Poll

What's your favorite film by Wes Anderson?

haven't seen any
1 (1.4%)
don't like any
0 (0%)
other (specify)
0 (0%)
Bottle Rocket
2 (2.7%)
Rushmore
15 (20.3%)
The Royal Tenenbaums
16 (21.6%)
The Life Aquatic with Steve Zissou
5 (6.8%)
Hotel Chevalier
0 (0%)
The Darjeeling Limited
2 (2.7%)
Fantastic Mr. Fox
15 (20.3%)
Moonrise Kingdom
13 (17.6%)
The Grand Budapest Hotel
5 (6.8%)
Isle of Dogs
0 (0%)
The French Dispatch
0 (0%)
Asteroid City
0 (0%)
The Wonderful Story of Henry Sugar
0 (0%)

Total Members Voted: 74

Author Topic: Anderson, Wes  (Read 18011 times)

Sam the Cinema Snob

  • Objectively Awesome
  • ******
  • Posts: 26767
Re: Anderson, Wes
« Reply #150 on: March 06, 2022, 03:40:30 PM »
The French Dispatch (2021)

I didn't watch the trailer for this going in but once I figured out this was going to be an anthology piece about the titular fictional magazine I was fully invested. I minored in Journalism and have dabbled in feature writing and maybe in a different life I would have been a feature writer. But to say this is a writer's film or "a love letter to journalism" is to diminish that Anderson is still firing on all cylinders here. His camera techniques, set designs, aesthetics, and directions are all as good as they've ever been, it's probably just at this point you've decided if you love it, hate it, or are just tired of it.

Each chapter puts you in the perspective of the respective writer narrating their piece in the magazine, which all of them have also a role to play in as the story unfolds. The stories are offbeat, weird, often darkly hilarious and, quintessential Wes Anderson. The canter of character dialogue and the deadpan comedic performances as well as the return to troubled artists, young lovers, and whimsical family dynamics mean that none of this is particularly new, but the perspective and telling of it is different enough and I adore how this telling highlights the intertwined nature of the storyteller, the story they are telling, and the person delivering that story (in this case the magazine editor). As each layer gets peeled back, it adds to your understanding of the degrees of separation you have from each story and the way bits and pieces of it are shaped. This is probably best demonstrated in the final story where the writer and editor ultimately disagree on what the story is about and how it should end.

That whole meta-textual, self-reflexive layer takes me back to my old Kiarostami thesis days where issues of authorship and being too close to the subject you're filming all come into play. Albeit here the entire framework is a fictional one, but it still asks and provokes a lot of the same questions.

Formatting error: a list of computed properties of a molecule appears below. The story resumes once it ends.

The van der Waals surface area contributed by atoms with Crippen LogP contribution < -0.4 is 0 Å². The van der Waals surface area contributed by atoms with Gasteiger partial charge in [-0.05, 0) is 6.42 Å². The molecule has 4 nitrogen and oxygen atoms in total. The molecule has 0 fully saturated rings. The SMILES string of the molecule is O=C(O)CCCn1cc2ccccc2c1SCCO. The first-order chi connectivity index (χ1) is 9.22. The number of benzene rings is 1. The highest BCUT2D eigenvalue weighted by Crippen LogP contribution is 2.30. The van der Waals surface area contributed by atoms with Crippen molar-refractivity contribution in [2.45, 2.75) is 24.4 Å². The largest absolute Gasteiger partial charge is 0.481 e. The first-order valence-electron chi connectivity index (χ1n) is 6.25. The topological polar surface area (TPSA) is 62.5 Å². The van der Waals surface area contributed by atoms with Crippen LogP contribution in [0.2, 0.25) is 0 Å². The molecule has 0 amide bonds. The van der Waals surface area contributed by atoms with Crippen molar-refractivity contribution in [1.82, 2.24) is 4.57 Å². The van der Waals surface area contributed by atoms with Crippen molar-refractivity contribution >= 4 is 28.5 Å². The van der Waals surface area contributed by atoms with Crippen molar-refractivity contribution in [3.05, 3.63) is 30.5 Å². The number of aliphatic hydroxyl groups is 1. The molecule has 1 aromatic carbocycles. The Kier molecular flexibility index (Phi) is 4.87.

I can see myself returning to this one a lot. I can see why maybe others aren't as enthused about it, but it's the first time in about a decade I've seen a film that feels like it was made for me and I forgot how good that feeling can be.

MartinTeller

  • FAB
  • Objectively Awesome
  • ******
  • Posts: 17854
  • martinteller.wordpress.com
    • my movie blog
Re: Anderson, Wes
« Reply #151 on: August 05, 2023, 12:06:53 AM »
Asteroid City - Have I run out of love for Wes Anderson, or has he run out of ideas? Beneath all the meta-narrative and layers of artifice, there's... not much. Oh, perhaps an attempt at an exploration of grief, but it comes off as underbaked. The Royal Tenenbaums says far more about grief in a single line: "I've had a rough year, dad." And it just feels like an avalanche of Wes Anderson-isms. Other directors (as always, Tsai and Tarr come to mind) have a distinctive style that they never deviate from, but I don't get sick of it. Anderson is just so damn quirky and mannered that it wears on you, at least when there's not much else to latch on to. There are a couple of funny bits, and while I was engaged I was not particularly entertained, moved, or enlightened. I will say that Tom Hanks slots in very nicely to the W.A. vibe.

I think what Wes needs to do is start scaling back. Not so many big name actors, not so many clever touches, not so much production design, not so many lengthy deadpan speeches. It's all getting too cluttered. Go back to the simpler charms (and genuine human insight) of Tenenbaums. Rating: Fair (62)
« Last Edit: August 05, 2023, 11:15:05 PM by MartinTeller »

1SO

  • Moderator
  • Objectively Awesome
  • ******
  • Posts: 36101
  • Marathon Man
Re: Anderson, Wes
« Reply #152 on: August 05, 2023, 11:12:50 PM »